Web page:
Comics, Graphic Novels, and Sequential Art
Comics are about so much more than super people in super capes fighting super crime. Here’s a list of some great comics, graphic novels and graphic arts you might have missed:
The Works of Edward Gorey: full of dark humor and sharp wit, Gorey’s simple gothic illustrations and cryptic captions and stories are a delight. Where have you seen his art? Many recognize his work from the eerie opening of PBS’s Mystery, or from John Bellairs’ children’s mystery books.
American Born Chinese by Gene Luen Yang
This Printz Award winner discusses with humor and creativity the difficulties that nearly everyone experiences while trying to discover their own self identity. The protagonist grapples with his dual Chinese and American identities as he searches to find himself in junior high.
Jim Woodring’s Frank books
Weird, disturbing, wonderful. Jim Woodring has a bizarre talent for turning doodle-like creations into a wonderland all his own. These cryptic, wordless stories are full of mystery, humor and strange discovery.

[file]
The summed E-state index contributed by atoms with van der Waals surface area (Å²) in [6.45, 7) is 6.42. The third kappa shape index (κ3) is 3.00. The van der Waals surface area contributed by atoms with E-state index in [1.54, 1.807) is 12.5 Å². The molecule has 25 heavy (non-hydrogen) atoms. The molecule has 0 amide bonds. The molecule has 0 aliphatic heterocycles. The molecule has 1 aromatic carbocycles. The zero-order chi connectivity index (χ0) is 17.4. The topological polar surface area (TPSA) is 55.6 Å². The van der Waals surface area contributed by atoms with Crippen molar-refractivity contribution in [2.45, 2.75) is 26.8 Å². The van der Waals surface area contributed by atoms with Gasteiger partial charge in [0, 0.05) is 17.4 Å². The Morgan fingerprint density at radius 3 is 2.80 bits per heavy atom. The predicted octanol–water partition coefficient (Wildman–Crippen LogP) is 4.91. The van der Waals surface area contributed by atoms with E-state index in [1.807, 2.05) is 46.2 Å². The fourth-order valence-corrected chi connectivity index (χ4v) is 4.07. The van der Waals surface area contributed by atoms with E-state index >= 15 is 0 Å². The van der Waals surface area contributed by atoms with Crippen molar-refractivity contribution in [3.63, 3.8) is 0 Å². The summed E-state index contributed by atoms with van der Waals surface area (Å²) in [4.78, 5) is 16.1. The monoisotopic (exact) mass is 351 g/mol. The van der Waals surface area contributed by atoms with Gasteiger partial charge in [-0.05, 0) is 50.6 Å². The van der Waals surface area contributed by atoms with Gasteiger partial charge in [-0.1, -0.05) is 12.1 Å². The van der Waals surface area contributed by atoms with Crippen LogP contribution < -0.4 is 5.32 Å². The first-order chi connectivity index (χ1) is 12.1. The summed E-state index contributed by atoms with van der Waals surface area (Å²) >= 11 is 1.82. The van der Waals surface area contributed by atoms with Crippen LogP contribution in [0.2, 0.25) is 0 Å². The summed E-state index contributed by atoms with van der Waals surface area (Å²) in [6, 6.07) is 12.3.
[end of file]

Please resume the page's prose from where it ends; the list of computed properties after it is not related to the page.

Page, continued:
The Portable Frank
Congress of the Animals
Ghost World by Daniel Clowes
Both biting and poignant, this exploration of teen Gen-Xers is a fascinating look at identity, maturity and American values.
The Walking Dead by Robert Kirkman
Zombies seem to be everywhere these days, in books, movies and comics, but The Walking Dead remains fresh, interesting and fun to read. Plus, it’s a wonderful view of society, relationships, and the nature of our consumerist culture.
Y: The Last Man by Brian K. Vaughan
Imagine that a killer disease has killed every man on earth, but one. That’s the premise of Brian K. Vaughan’s Y: The Last Man, an examination of patriarchy, and American society, it’s also a darn good post-apocalyptic yarn.
Jimmy Corrigan: The Smartest Kid on Earth by Chris Ware
At turns bleak and poignant, Jimmy Corrigan follows several generations of Corrigan men and their estranged fathers. Chris Ware jumps back and forth between generations, focusing on the Chicago’s World Columbian Expo of 1893 and the life of Jimmy Corrigan and his first meeting with his father in 1983.
Did we miss any of your favorites? What would you put on this list?
Check out this list and more at the Orem Library Blog, Just Browsing
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